Sunday, 14 April 2024

House passes health care reform bill Saturday

WASHINGTON, DC – By a slim margin, the House of Representatives on Saturday night passed a bill meant to overhaul the nation's health care system.

The 220 to 215 vote on HR 3962, Affordable Health Care for America Act, was taken late Saturday evening, and fell largely along party lines, although 39 Democrats voted no and one Republican – Rep. Joseph Cao of Louisiana – voted yes, according to C-SPAN.

Responding to news of the vote, President Barack Obama maintained that the legislation is fully paid for and will reduce the nation's long-term federal deficit.

“Thanks to the hard work of the House, we are just two steps away from achieving health insurance reform in America,” he said. “Now the United States Senate must follow suit and pass its version of the legislation. I am absolutely confident it will, and I look forward to signing comprehensive health insurance reform into law by the end of the year.”

During the lengthy hearing Saturday Republicans argued that the bill would cost $1.3 trillion to affect a limited number of Americans, with higher taxes for almost everyone.

Earlier this month, the Republicans had attempted to introduced their own, 230-page health care plan, which they said would result in no job losses – as opposed to the 5.5 million jobs they asserted would be lost with HR 3962 – and would avoid $500 billion in Medicare cuts and prevent $729.5 billion in tax increases, according to a bill summary.

A summary of HR 3962 provided by the House Committee on Energy and Commerce states that HR 3962 would include sliding scale affordability credits, cap annual out-of-pocket spending, create the Health Insurance Exchange, expand Medicaid and improve Medicare by fixing the Part D drug program.

Employers will have the option of providing health insurance coverage for their workers or contributing funds on their behalf or else face a 2-percent penalty; businesses with payroll under $500,000 will be exempt from the employer responsibility requirement.

The Congressional Budget Office released figures estimating a projected net cost of $891 billion over 10 years for the proposed expansions in insurance coverage. HR 3962 is estimated to increase outlays by $672 billion and would increase revenues by $781 billion between 2010 and 2019.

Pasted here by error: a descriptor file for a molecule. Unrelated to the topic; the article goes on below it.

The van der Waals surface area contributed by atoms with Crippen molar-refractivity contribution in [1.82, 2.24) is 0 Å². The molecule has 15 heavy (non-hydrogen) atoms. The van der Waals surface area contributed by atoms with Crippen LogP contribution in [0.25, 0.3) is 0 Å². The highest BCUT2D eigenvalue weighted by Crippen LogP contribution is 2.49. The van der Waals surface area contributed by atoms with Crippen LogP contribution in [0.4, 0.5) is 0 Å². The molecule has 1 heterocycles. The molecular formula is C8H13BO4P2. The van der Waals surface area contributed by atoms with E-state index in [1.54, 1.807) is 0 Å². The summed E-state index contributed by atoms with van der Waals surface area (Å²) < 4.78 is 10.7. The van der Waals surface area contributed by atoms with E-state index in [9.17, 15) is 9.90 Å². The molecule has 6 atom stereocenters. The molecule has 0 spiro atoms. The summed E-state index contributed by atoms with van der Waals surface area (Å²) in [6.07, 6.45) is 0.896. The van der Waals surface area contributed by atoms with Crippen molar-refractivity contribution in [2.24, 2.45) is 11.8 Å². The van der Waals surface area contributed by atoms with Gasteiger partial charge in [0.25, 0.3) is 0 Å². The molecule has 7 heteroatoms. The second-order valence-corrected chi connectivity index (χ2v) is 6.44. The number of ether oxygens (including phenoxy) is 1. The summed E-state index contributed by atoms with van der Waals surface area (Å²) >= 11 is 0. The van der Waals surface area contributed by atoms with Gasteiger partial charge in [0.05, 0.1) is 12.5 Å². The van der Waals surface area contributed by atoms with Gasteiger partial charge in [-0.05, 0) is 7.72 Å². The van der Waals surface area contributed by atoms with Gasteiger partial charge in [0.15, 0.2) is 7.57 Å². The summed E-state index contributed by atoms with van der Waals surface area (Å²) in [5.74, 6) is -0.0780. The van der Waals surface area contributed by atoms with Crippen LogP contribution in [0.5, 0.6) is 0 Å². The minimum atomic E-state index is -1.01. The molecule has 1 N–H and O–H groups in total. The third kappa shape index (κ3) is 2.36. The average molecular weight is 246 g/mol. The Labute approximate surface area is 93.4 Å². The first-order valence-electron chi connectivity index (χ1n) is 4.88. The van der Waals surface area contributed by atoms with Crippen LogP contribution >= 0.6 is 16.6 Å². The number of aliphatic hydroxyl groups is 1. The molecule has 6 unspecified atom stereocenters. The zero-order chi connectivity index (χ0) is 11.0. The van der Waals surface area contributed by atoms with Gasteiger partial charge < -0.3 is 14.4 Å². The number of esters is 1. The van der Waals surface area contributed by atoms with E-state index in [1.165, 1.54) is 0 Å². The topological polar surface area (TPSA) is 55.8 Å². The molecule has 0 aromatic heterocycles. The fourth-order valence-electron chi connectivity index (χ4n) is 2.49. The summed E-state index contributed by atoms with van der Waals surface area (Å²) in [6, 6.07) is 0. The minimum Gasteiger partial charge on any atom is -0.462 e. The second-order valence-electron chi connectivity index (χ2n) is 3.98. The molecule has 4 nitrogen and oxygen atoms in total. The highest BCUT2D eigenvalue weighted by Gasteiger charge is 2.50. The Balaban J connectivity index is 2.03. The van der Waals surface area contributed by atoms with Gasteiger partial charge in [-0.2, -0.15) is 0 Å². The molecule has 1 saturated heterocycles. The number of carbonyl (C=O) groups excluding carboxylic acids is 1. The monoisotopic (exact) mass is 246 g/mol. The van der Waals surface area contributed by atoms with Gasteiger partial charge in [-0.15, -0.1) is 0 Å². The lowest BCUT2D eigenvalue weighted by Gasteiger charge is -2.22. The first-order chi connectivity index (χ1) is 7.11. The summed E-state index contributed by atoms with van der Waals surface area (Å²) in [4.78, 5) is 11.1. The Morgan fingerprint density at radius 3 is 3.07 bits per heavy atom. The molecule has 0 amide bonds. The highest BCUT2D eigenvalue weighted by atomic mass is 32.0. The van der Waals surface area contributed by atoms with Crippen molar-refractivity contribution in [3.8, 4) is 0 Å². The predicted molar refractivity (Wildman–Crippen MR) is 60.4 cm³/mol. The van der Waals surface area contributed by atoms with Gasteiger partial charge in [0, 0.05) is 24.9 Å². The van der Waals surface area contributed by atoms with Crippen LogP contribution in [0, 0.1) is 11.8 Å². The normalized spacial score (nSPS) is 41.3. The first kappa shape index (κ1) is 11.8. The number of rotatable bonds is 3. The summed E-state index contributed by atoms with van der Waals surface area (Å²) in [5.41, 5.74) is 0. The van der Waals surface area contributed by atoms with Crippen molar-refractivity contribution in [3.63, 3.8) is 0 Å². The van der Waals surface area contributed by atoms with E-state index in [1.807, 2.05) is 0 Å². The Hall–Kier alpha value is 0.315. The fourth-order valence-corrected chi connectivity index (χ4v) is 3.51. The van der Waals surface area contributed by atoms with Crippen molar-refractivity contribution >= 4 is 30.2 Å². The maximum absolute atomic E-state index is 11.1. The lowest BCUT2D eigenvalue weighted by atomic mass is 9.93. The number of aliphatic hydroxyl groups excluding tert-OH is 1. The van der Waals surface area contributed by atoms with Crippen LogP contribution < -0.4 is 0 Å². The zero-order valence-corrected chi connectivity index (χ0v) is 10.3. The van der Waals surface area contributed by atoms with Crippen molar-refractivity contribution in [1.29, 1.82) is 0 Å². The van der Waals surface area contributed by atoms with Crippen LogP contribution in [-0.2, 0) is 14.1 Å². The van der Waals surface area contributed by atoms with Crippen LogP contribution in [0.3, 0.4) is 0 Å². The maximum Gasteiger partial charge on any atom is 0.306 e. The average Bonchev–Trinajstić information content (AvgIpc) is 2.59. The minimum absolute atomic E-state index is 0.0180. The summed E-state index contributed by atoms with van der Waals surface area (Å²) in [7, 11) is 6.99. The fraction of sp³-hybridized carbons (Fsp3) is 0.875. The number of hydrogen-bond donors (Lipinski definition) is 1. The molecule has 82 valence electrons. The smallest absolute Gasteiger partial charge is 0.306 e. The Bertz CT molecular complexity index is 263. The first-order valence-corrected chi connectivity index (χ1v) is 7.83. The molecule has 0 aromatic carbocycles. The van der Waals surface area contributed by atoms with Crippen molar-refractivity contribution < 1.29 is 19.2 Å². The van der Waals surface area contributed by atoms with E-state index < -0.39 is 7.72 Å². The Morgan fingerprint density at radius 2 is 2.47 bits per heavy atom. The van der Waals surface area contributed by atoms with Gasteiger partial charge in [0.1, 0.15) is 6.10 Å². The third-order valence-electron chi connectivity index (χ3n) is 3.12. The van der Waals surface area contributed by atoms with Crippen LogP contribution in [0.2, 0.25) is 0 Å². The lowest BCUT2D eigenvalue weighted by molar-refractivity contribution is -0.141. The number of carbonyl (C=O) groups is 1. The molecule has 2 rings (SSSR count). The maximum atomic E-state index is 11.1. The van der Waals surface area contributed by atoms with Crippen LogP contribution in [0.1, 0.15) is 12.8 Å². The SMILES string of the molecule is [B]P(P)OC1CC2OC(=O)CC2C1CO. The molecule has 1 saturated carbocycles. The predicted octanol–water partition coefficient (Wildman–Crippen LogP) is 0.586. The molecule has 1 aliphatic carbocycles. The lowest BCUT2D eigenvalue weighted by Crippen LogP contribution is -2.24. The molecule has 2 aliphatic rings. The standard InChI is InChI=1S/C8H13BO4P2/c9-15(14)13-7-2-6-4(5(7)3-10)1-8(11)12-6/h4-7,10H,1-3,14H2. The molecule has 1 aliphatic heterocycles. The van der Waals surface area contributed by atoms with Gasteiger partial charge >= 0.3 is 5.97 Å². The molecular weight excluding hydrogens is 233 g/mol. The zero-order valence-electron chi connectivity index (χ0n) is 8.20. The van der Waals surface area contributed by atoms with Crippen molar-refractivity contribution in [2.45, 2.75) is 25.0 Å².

The costs are expected to be partly offset by $167 billion in collections of penalties paid by individuals and employers.

Based on Congressional Budget Office estimates, the bill would result in a net reduction in federal budget deficits of $109 billion over the 2010-19 period, with slight reductions in the federal deficit in the decade after that. However, the office noted that the estimates “ are all subject to substantial uncertainty.”

The Congressional Budget Office and the Joint Committee on Taxation estimated that HR 3962 will reduce the number of nonelderly people who are not insured by about 36 million, leaving about 18 million people – of which an estimated one third would be unauthorized immigrants – without insurance. The percentage of legal nonelderly residents covered by insurance is estimated to rise from 83 percent to 96 percent.

The Saturday debate over the bill in the House was long and passionate.

“It's not a Republican or a Democratic thing,” but a question of whether America is going to be a healthy nation, said Rep. Charles Rangel (D-New York).

But the aisle between the parties widened into a deep ideological divide over the bill.

Republicans questioning what they said where high costs, an 8-percent inflation rate and, as Rep. John Kline (R-Minnesota) phrased it, “a huge morass” of government bureaucracy contained in the nearly 2,000-page bill. Kline also worried about the “super bureaucrat” who would oversea the creation of these health care benefits.